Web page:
Tips for preparing and passing the new Air Force fitness test
By Lt. Col. Duke M. Ota , 154th Wing
/ Published October 26, 2010
JOINT BASE PEARL HARBOR-HICKAM, HI. -- I feel a calling to write this article to help prepare our Ohana for the new Air Force fitness test. I am scheduled to take my fitness test Oct. 3. For my age (47 years old), I need 44 pushups/55 sit-ups/and 9 minutes and 45 seconds on a mile and one-half to get a 100 percent score. Don't sell yourself short by not pushing for the best score that you potentially can reach. Remember our Air Force core value: Excellence In All We Do.
I'd like to share how I have prepared myself to pass this test. The first thing to realize is the Air Force is testing your physical fitness. We know we need to be physically fit to fight, do our Air Force job, and win. More importantly, we all have only one body, and we cannot exchange what we've been given; therefore, it is crucial that you take care of it.
A fit lifestyle will add to the ease for preparing yourself for success. Eating a well balanced diet and exercising on a regular basis is key.
I will share my fitness lifestyle and preparation. It is my hope that you adopt one of my tips and apply it to your lifestyle and preparation.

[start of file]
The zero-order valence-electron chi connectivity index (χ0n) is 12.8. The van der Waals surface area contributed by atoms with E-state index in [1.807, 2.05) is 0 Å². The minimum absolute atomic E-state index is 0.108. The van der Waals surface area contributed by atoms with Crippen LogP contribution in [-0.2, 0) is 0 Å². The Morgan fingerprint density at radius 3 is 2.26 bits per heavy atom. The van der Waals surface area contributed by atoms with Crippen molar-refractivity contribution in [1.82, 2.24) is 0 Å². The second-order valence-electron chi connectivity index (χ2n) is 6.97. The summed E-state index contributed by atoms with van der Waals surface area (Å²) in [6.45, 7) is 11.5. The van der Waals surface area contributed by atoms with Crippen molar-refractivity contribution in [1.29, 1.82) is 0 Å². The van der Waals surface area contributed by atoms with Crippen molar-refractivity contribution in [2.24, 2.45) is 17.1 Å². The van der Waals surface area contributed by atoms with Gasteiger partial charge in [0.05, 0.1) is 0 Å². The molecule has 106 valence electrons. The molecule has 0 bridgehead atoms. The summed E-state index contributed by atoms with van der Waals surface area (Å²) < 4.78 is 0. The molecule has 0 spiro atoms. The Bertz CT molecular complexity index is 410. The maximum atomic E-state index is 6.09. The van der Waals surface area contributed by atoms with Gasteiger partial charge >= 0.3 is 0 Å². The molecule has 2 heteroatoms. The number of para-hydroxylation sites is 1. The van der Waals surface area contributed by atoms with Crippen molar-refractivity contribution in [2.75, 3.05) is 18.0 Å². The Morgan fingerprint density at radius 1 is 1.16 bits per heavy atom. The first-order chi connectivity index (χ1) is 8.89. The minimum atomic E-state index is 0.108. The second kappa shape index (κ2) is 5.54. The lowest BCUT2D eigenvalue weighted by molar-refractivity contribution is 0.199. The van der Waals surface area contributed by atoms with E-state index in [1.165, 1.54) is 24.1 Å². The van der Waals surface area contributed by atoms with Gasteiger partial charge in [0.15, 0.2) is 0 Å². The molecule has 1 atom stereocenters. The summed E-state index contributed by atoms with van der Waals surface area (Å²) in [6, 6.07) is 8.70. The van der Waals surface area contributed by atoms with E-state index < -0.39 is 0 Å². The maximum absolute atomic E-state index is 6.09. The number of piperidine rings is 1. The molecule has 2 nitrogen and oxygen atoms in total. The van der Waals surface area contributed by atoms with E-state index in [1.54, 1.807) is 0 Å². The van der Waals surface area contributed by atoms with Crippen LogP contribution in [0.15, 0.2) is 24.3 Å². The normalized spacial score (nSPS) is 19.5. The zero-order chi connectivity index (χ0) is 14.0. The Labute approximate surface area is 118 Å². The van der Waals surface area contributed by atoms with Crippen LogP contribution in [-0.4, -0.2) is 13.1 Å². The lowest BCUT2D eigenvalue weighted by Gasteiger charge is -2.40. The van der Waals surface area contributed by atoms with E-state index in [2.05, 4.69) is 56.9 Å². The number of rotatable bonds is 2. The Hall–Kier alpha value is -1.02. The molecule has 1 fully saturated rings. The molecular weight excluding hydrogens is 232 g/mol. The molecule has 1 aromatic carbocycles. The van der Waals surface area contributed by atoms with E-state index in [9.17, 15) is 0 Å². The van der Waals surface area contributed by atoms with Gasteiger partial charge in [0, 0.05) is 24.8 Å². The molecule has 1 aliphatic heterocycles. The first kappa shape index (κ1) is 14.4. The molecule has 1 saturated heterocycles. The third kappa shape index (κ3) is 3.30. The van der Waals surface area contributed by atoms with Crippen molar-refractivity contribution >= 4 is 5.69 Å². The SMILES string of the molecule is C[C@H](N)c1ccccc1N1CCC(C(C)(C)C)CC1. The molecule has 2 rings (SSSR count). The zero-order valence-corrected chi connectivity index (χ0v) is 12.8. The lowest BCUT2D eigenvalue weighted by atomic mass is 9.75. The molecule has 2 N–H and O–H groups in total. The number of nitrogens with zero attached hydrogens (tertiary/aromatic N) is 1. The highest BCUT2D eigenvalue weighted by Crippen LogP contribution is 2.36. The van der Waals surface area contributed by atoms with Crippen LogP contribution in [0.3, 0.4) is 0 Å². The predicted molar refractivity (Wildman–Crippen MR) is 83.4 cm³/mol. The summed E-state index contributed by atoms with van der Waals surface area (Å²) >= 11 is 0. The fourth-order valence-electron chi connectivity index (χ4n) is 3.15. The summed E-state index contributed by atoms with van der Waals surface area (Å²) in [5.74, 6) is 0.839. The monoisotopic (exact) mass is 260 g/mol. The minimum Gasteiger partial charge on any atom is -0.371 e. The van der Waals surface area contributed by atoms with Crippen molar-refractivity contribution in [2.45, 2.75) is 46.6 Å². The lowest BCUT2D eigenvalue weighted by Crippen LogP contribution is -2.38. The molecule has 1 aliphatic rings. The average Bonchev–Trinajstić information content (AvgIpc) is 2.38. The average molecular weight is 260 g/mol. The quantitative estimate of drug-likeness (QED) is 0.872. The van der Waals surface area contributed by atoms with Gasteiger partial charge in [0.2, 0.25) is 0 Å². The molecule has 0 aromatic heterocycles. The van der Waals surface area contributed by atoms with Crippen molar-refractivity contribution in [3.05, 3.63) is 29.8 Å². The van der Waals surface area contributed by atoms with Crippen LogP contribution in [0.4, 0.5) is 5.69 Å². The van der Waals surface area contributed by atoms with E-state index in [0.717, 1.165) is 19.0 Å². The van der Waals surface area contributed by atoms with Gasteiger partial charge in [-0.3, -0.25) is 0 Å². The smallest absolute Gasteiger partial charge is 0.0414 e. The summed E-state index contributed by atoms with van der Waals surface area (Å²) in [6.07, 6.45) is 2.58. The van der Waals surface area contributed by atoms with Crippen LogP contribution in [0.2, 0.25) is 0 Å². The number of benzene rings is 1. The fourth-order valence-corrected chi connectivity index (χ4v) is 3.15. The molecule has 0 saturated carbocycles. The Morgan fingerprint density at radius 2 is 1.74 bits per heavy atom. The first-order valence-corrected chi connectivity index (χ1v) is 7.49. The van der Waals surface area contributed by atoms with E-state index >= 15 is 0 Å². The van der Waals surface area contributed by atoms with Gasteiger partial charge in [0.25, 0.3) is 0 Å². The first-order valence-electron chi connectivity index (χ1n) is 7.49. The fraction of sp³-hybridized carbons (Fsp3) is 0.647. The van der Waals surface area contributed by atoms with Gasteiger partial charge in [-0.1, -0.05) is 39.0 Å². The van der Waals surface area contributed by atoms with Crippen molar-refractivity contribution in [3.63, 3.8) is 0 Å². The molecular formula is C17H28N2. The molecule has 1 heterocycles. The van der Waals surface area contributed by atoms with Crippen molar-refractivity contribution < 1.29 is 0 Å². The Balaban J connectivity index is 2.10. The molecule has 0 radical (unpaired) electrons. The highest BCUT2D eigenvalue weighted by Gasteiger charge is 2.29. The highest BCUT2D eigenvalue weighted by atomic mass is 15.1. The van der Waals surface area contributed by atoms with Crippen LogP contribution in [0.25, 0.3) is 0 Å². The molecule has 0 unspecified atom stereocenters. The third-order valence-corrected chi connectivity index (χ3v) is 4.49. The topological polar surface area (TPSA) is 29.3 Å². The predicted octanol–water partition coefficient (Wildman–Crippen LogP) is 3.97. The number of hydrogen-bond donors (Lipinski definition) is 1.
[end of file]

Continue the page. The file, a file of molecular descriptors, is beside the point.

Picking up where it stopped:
Ten months out of the year, I maintain my fitness level to about 70-80 percent of my fitness potential. Each year, I spend about 8-10 weeks ramping up for the fitness test and/or my track and field competitions. It takes at least that amount of time to earn that extra 20 percent performance level. When I am not preparing for the fitness test, I run two to three times a week and weight train twice a week. Intensity level is about 70 percent during these workouts.
As we get older and our physical activity is reduced, our muscles become weaker and our tendons contract tighter. That's where weight training allows you to maintain muscle strength to do just about any physical activity you want to do. Daily stretching is very important as it helps keep those muscles and tendons loose. This adds to your quality of life. Many of us have young children and want to keep ourselves fit to spend quality time with them.
My schedule is to run on Monday, Wednesday, Friday, and weight train on Tuesday and Thursdays. My weight training objective is mainly focused on strength, not body building. All of my workouts are 30-40 minutes a day whether running or lifting. Why so short? That's all the time I have with doing my job and raising five boys. And don't forget PME. Do I miss workouts occasionally? Absolutely. I am human.
Monday - Run (Interval Training)
Tuesday - Weights (Chest/Back/Arms)
Wednesday - Run (3 to 4 miles)
Thursday - Weights (Legs/Shoulders)
Friday - Run (Interval Training)
Saturday/Sunday - Rest Day/Weekend Activities with the Family. (Weekends are for family time and relaxation)
I select from one of my five interval training workouts:
1. 8 x 100 meters with 30 seconds to one minute rest
2. 8 x 200 meters with 30 seconds to 2 minutes rest
3. 6 x 400 meters with 1 - 2 minutes rest